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Shall we gather?

Many smaller cities are eager to invest in convention centers on behalf of local economic development. Whether they should "depends on how you do the accounting."

March 1, 2001


Ron Wirtz Editor, fedgazette

Call it an early Christmas present for the city of Fergus Falls. In March, the community of 14,000 in west-central Minnesota is cutting the ribbon on a new $3 million, 20,000-square-foot convention center.

The gift part was a $1.5 million state grant the city received in 1998. An earlier referendum for a half-cent sales tax to pay for a variety of community projects in Fergus Falls, including the convention center, had failed. But with state money in hand, the city leveraged matching money from local businesses and foundations in less than two months.

The convention center is part of the city's larger tourism strategy to attract more visitors who "will stay the night and spend their money," according to Judy Stringer, executive director of the Fergus Falls Convention & Visitors Bureau. Already the facility has 65 events scheduled for the rest of the year "basically without even trying," Stringer said. "People are looking for a new place to go. ... It's a huge money bringer-inner."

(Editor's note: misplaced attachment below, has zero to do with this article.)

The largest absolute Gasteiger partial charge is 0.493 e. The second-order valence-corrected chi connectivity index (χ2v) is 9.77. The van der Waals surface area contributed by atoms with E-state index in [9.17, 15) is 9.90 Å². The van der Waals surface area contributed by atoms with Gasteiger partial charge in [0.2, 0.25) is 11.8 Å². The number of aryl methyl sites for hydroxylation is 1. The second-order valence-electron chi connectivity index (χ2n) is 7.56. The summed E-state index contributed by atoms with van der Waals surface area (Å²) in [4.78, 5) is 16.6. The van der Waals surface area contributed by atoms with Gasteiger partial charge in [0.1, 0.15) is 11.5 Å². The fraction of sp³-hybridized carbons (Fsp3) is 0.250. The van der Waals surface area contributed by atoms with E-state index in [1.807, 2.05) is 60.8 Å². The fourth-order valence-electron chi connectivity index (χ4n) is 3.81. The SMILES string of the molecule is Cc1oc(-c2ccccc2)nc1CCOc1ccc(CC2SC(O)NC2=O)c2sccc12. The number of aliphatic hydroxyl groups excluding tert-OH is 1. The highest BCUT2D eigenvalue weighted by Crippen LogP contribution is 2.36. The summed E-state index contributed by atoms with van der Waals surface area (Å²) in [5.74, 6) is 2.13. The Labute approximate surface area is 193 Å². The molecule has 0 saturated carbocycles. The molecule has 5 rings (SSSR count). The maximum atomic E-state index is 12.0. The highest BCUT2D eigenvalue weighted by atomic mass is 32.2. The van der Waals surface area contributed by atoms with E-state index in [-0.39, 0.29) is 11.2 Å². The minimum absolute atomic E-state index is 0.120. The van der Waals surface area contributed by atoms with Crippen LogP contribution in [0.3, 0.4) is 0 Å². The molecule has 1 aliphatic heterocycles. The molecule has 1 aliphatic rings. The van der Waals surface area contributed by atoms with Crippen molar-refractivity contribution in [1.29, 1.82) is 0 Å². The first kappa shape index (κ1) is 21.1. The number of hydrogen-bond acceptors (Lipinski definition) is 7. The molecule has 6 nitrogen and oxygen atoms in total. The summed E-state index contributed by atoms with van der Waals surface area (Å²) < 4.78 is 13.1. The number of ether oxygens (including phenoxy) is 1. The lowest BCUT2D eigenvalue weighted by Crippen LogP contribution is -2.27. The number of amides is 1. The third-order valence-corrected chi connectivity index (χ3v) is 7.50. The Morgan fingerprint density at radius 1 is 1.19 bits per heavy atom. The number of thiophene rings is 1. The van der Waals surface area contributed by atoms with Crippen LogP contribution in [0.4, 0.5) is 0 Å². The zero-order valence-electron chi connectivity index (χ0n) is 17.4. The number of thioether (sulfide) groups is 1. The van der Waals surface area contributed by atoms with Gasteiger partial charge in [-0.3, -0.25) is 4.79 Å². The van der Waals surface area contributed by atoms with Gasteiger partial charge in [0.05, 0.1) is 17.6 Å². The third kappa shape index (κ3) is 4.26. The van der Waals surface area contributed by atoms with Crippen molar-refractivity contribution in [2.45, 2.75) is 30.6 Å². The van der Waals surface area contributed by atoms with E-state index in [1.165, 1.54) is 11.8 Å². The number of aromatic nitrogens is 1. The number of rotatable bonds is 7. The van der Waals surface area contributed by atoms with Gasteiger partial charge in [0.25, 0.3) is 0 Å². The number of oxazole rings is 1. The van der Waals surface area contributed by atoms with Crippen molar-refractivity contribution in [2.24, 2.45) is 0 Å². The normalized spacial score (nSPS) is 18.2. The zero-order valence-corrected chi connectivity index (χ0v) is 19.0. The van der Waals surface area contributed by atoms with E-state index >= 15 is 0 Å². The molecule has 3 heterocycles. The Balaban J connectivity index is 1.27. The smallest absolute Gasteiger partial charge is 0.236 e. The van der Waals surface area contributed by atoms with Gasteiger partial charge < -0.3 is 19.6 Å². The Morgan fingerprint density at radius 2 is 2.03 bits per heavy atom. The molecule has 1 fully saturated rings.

That argument can be cut and pasted around the Ninth District. At least a dozen cities have used tax dollars to either build new convention centers or expand existing ones—or both—in the last decade, and most within the last five years. At least seven others have recently considered similar actions, and only one has formally decided not to pursue such a project.

"It's an economic development tool," said Chris Hagelie, city administrator for St. Cloud, Minn. "This is even breaking down to very small towns. Everyone wants one."

But total space in the convention center market is on a steep rise, and it's not guaranteed that such facilities will deliver on their tourism potential. A saturated market could also put cities on the hook for operating deficits.

North American Trade Show,
Convention & Meetings Market
1999 Attendance
Chart -Trade Shows, Conventions Market 1999

Pie-eating contest

Fergus Falls is a mere sliver of the district's convention center pie, and more cities are positioning themselves to get a piece of it.